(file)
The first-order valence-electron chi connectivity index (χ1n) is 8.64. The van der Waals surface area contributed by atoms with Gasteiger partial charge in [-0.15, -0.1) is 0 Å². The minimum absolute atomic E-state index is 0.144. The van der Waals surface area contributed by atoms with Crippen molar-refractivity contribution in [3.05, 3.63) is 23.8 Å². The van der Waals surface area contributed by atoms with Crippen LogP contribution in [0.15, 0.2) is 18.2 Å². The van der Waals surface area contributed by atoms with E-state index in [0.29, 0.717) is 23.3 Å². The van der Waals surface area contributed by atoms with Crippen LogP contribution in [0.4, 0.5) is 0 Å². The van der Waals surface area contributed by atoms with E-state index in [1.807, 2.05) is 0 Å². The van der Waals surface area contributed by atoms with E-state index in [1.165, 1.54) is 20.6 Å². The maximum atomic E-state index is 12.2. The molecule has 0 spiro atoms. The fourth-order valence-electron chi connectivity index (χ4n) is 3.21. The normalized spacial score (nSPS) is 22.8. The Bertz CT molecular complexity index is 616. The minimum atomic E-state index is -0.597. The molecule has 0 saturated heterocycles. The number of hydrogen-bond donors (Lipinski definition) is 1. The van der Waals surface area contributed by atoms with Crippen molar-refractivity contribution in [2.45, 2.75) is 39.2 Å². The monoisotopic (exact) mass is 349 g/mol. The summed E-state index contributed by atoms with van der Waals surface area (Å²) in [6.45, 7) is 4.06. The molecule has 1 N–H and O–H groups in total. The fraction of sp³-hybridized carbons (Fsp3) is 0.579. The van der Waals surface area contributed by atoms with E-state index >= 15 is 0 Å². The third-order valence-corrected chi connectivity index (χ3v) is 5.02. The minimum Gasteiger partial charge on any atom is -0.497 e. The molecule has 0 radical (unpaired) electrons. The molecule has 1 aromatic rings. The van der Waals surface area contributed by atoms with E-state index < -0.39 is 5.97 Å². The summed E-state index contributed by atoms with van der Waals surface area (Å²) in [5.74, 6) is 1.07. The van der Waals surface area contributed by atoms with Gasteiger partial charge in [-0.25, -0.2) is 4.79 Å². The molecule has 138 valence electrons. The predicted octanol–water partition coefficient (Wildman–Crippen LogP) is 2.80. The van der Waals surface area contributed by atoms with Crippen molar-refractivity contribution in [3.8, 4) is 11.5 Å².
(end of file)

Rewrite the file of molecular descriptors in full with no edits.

The first-order valence-electron chi connectivity index (χ1n) is 8.64. The van der Waals surface area contributed by atoms with Gasteiger partial charge in [-0.15, -0.1) is 0 Å². The minimum absolute atomic E-state index is 0.144. The van der Waals surface area contributed by atoms with Crippen molar-refractivity contribution in [3.05, 3.63) is 23.8 Å². The van der Waals surface area contributed by atoms with Crippen LogP contribution in [0.15, 0.2) is 18.2 Å². The van der Waals surface area contributed by atoms with E-state index in [0.29, 0.717) is 23.3 Å². The van der Waals surface area contributed by atoms with Crippen LogP contribution in [0.4, 0.5) is 0 Å². The van der Waals surface area contributed by atoms with E-state index in [1.807, 2.05) is 0 Å². The van der Waals surface area contributed by atoms with E-state index in [1.165, 1.54) is 20.6 Å². The maximum atomic E-state index is 12.2. The molecule has 0 spiro atoms. The fourth-order valence-electron chi connectivity index (χ4n) is 3.21. The normalized spacial score (nSPS) is 22.8. The Bertz CT molecular complexity index is 616. The minimum atomic E-state index is -0.597. The molecule has 0 saturated heterocycles. The number of hydrogen-bond donors (Lipinski definition) is 1. The van der Waals surface area contributed by atoms with Crippen molar-refractivity contribution in [2.45, 2.75) is 39.2 Å². The monoisotopic (exact) mass is 349 g/mol. The summed E-state index contributed by atoms with van der Waals surface area (Å²) in [6.45, 7) is 4.06. The molecule has 1 N–H and O–H groups in total. The fraction of sp³-hybridized carbons (Fsp3) is 0.579. The van der Waals surface area contributed by atoms with E-state index >= 15 is 0 Å². The third-order valence-corrected chi connectivity index (χ3v) is 5.02. The minimum Gasteiger partial charge on any atom is -0.497 e. The molecule has 0 radical (unpaired) electrons. The molecule has 1 aromatic rings. The van der Waals surface area contributed by atoms with E-state index < -0.39 is 5.97 Å². The summed E-state index contributed by atoms with van der Waals surface area (Å²) in [5.74, 6) is 1.07. The van der Waals surface area contributed by atoms with Gasteiger partial charge in [-0.25, -0.2) is 4.79 Å². The molecule has 138 valence electrons. The predicted octanol–water partition coefficient (Wildman–Crippen LogP) is 2.80. The van der Waals surface area contributed by atoms with Crippen molar-refractivity contribution in [3.8, 4) is 11.5 Å².